Collaborative performance is central to lean thinking. Why, then, is it so often ignored?
On our trip to Japan to launch The Machine that Changed the World in 1990, the Chairman of Toyota, Dr. Soichiro Toyoda, told me: “The only competitors we really fear are the Germans, if they ever learn to work together”. I have used this quote many times since to provoke and challenge German audiences.
However, I am coming to think this represents a profound comment about all of us that throws light on a fundamental threshold with lean practice that we ignore at our peril.
Indeed, it is not an exaggeration to think that those
who master the art of getting people from different
perspectives to really work together to significantly
improve performance or solve a clearly defined problem will be the winners in the next decade. Turning a blind eye to these opportunities is not simply due to the growing individualisation of our society, but because our modern management systems measure and incentivise departmental or business unit performance – on the false assumption that keeping every asset busy adds up to the optimum performance of the whole.
Time and again lean thinkers demonstrate this falls considerably short of what is possible. I was reminded about this when talking to a meeting of plant managers from a global multinational. While they are making good progress with lean inside their plants — reducing throughput time from 30 days to 4 days, for instance — they readily admitted that their supply chains were still between 200 and 300 days long. But, crucially, that was the responsibility of another department!
It did not take long to demonstrate how it would be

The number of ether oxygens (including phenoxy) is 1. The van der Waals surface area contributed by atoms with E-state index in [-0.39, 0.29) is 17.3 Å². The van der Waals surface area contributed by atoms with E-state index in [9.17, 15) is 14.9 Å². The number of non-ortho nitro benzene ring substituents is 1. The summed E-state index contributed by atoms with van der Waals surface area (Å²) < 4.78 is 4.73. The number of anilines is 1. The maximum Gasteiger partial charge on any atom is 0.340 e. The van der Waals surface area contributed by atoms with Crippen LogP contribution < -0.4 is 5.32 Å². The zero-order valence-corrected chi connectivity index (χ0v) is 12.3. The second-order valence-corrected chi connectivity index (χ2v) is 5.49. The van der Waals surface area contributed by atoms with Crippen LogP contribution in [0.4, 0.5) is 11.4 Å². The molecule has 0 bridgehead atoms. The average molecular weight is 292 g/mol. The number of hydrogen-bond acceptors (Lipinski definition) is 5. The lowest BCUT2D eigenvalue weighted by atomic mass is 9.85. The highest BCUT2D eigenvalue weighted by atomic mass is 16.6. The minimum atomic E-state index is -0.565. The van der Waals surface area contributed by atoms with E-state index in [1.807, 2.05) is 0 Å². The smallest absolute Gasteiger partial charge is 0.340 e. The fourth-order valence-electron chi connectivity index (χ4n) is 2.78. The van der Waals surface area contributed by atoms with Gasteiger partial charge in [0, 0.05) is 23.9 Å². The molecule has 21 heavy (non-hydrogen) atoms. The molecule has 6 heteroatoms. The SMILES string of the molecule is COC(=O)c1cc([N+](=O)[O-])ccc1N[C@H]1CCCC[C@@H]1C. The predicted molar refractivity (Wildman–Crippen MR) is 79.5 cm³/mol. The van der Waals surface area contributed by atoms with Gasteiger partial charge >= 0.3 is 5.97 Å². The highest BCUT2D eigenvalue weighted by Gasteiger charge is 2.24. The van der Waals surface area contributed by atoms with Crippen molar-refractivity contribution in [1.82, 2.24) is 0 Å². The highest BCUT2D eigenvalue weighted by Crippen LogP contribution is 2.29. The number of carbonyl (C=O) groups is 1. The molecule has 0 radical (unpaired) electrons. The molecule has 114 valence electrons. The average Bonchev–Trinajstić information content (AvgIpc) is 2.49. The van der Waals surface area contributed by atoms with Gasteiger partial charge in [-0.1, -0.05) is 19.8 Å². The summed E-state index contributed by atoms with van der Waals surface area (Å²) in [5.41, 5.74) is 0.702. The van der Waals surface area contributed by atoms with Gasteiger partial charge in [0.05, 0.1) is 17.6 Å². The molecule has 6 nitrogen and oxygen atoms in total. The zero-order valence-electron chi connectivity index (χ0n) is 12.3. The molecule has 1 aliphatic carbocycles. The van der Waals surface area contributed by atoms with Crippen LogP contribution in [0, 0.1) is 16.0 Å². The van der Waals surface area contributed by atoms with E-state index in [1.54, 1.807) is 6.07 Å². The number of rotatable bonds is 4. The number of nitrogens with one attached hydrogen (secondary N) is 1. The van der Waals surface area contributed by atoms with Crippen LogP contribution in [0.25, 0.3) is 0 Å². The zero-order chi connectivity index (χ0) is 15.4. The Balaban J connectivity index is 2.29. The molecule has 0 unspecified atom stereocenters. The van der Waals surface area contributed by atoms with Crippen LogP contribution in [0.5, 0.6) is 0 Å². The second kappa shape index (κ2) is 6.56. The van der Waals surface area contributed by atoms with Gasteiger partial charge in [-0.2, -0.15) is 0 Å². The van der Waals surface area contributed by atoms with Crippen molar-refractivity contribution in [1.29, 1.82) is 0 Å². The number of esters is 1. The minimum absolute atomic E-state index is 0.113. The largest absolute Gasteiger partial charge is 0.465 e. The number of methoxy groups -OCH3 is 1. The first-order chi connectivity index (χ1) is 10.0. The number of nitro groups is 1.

possible to reduce the 200-300 days for most of their
products to 20-30 days, thus saving enormous amounts of cash tied up in inventories. Moreover, the extra cost of managing the armies of planners correcting forecasts would further reduce outgoings, quite apart from the capital saved in not having to build more capacity. I am certain they could increase sales by responding to every customer on-time every-time with no invoice errors. We will see, however, whether their top management has the vision to give the responsibility for achieving this to a value stream manager leading a cross-departmental team, and stand willing to resolve the inevitable conflicts between departmental objectives and the needs of the supply chain.
This is no different in principle from our current experiment making a value stream manager responsible for the door to door flow of emergency patients through a hospital. Such a remit undeniably challenges existing management structures and behaviours. However, department heads and senior clinicians are becoming more convinced that it is the only way to link up lean improvement activities across the hospital, thus reaching their performance targets.
Beyond the discharge lounge of the hospital, however, lies another challenge. Many patients need packages of care to be in place before they can be discharged. Yet this involves several different government organisations, who inevitably have their own interests and procedures.
Getting these aligned is a major distraction for discharge nurses and a significant reason for patients having to stay in hospital longer than necessary.
Many years ago there was a movement for “joined up government” that seems to have disappeared.
Nonetheless, I recently heard a story from a group of local government agencies and departments who had linked up to address the growing problem of the long
term unemployed in their area. With top management
support, they brought together a team which started by
collectively defining the specific problem to be solved for this group, then looked at all the steps of the process of getting them the support they needed, and finally how this would change the way they needed to work together across their organisations to deliver such a mandate.
In all kinds of situations lean can help to define the problem or performance gap to be closed. It can similarly help to design the right processes to solve or close it, and can help to focus the work of everyone involved most effectively using lean visual project management. This is the only way to break through the constraints of our current management systems and organisational boundaries and realise the full potential of lean.